Maintaining dignity in the most difficult circumstances
This lovely message was from two older gentleman that we delivered food to last night. They were the final people in the line for food at our Calais distribution, and just as we reached them, the food ran out.
They had been queuing for some time – the procedure is complex as people need to maintain at least a metre distance from each other and we get over 300 people at each distribution; it takes at least a couple of hours. And it’s extremely hard to manage with just seven volunteers and high tension due to food shortages.
These two men were so polite and kind about the food running out, but it was clear they were distressed. We had to do something. I went back to the warehouse and made up another pack to take back to them (and got a severe dressing down from the CRS police for being out again during the lock down).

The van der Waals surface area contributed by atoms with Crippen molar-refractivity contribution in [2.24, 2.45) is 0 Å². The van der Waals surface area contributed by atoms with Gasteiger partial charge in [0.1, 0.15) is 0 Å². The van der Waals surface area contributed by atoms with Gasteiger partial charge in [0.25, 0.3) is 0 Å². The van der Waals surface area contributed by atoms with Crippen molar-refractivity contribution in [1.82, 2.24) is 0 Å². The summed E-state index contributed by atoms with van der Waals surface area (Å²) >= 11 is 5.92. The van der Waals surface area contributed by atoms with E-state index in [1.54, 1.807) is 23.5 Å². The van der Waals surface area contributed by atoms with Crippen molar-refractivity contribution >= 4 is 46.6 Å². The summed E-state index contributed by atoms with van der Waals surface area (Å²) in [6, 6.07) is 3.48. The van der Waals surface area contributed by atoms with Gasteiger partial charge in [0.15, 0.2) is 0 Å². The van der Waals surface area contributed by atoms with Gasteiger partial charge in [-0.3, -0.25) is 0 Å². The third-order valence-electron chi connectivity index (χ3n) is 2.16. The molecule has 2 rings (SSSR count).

But they were so grateful. And they sent this beautiful message.
It breaks my heart that they had to say thank you for something as simple as food just to survive. Old men should not be at the back of the line and at high risk of going hungry.
Now, as its been weeks since any clothes were distributed, the problems we are used to seeing – dirty trousers that have been worn for a month, soggy disintegrating shoes – are worse than ever. This is one of the lowest points I have seen in Calais – a fairly poor standard to start with.
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